Investments  

Fund Review: Investec Global Franchise

This article is part of
Fund Review: Global Equities

The UK Oeic version of the Investec Global Franchise strategy recently passed the three-year anniversary from its launch in October 2012 and has gathered £46m of assets. Meanwhile, the wider strategy, which includes a Luxembourg-based Sicav, has amassed $2.3bn (£1.6bn) of assets.

Managed by Clyde Rossouw, the fund aims to grow in value over the long term, focusing on companies deemed to be of high quality and which are typically those associated with global brands or franchises.

Mr Rossouw explains: “The process is essentially to try to identify good businesses that we can own for long periods of time and then to try to recycle the capital out of those businesses when we think the prospects are less good, or we can find things that can do better.”

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The approach has not changed dramatically since launch, although the manager notes that in any investment process “one is always looking to try to improve the way you do things, so we’ve evolved some of the thinking. But the gist of the process is the same”.

As with any global fund the macroeconomic factors can’t be ignored – “there’s no way you can buy the investment idea, stick your head in the sand and ignore all the market factors and quantitative factors and what’s going on”, says Mr Rossouw.

He stresses the team is largely focused on finding good investment ideas. “We don’t forecast these [macro] things, but we try to understand the risks about investing in businesses.”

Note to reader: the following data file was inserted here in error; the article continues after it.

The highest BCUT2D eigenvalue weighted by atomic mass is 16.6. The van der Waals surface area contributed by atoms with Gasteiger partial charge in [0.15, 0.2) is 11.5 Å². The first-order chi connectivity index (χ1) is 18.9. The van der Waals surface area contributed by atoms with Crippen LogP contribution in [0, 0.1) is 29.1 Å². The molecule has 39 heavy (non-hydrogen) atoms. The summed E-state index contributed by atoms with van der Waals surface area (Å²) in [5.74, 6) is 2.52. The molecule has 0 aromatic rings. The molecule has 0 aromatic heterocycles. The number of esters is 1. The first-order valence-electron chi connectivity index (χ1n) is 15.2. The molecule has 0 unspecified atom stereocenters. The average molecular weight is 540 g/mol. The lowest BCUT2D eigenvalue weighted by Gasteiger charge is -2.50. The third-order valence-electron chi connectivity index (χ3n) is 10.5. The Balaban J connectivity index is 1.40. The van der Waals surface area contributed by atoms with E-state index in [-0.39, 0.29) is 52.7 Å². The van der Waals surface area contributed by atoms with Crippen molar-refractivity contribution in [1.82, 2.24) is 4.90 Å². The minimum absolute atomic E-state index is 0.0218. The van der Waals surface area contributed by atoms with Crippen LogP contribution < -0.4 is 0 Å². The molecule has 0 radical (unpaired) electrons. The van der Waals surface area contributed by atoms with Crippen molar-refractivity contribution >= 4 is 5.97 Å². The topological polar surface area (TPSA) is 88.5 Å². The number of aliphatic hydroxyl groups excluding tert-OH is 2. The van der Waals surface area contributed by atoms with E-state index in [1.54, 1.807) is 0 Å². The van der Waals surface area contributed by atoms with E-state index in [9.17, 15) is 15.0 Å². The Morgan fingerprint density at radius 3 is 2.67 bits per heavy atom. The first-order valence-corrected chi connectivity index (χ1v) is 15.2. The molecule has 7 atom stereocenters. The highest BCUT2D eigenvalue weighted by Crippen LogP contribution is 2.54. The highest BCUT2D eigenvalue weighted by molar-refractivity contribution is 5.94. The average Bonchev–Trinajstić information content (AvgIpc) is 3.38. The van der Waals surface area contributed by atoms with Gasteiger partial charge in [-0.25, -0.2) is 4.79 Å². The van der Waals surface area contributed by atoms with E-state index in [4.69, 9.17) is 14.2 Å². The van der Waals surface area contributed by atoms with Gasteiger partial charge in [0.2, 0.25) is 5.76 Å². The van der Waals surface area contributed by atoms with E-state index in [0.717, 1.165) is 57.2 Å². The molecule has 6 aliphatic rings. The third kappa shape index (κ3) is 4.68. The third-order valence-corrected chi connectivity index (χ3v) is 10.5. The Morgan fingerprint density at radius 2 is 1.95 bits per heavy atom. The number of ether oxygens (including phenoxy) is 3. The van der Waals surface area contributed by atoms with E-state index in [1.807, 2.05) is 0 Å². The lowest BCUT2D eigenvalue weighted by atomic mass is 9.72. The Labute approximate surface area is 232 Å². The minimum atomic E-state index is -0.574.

The fund’s I clean share class has a risk-reward level of five out of seven, and ongoing charges of 0.86 per cent, according to its key investor information document.

The Sicav’s performance has been consistent, delivering a five-year return of 46.1 per cent against the Investment Association Global sector average of 28.6 per cent and the MSCI AC World index gain of 33.2 per cent, according to data from FE Analytics.

It has also outperformed both the sector and the index over one and three years to January 27 2016, with its 12-month return of 7.4 per cent easily surpassing the sector average loss of 5.9 per cent and the MSCI AC World index fall of 4.8 per cent.

The manager notes there have been a few ‘incremental’ changes to portfolio, with Visa becoming a top-10 holding and Novartis becoming a “very small weighting in the portfolio”.

But he explains: “They are very minor changes – there are no large-scale conviction changes. We do change but it is evolutionary, and only becomes noticeable over one or two years. We tend to move quite slowly, but if we lose conviction in an idea we are happy to move that weighting down to zero.”

Performance has been helped not only by what the portfolio has held, but also what it avoided, with Mr Rossouw pointing out 2015 had “lots of opportunities to lose money”.

“Avoiding those parts has certainly helped, but [we] also had quite a lot of winners in the fund. So it was very stock specific, while in sectors, tobacco names stand out as being particularly successful.”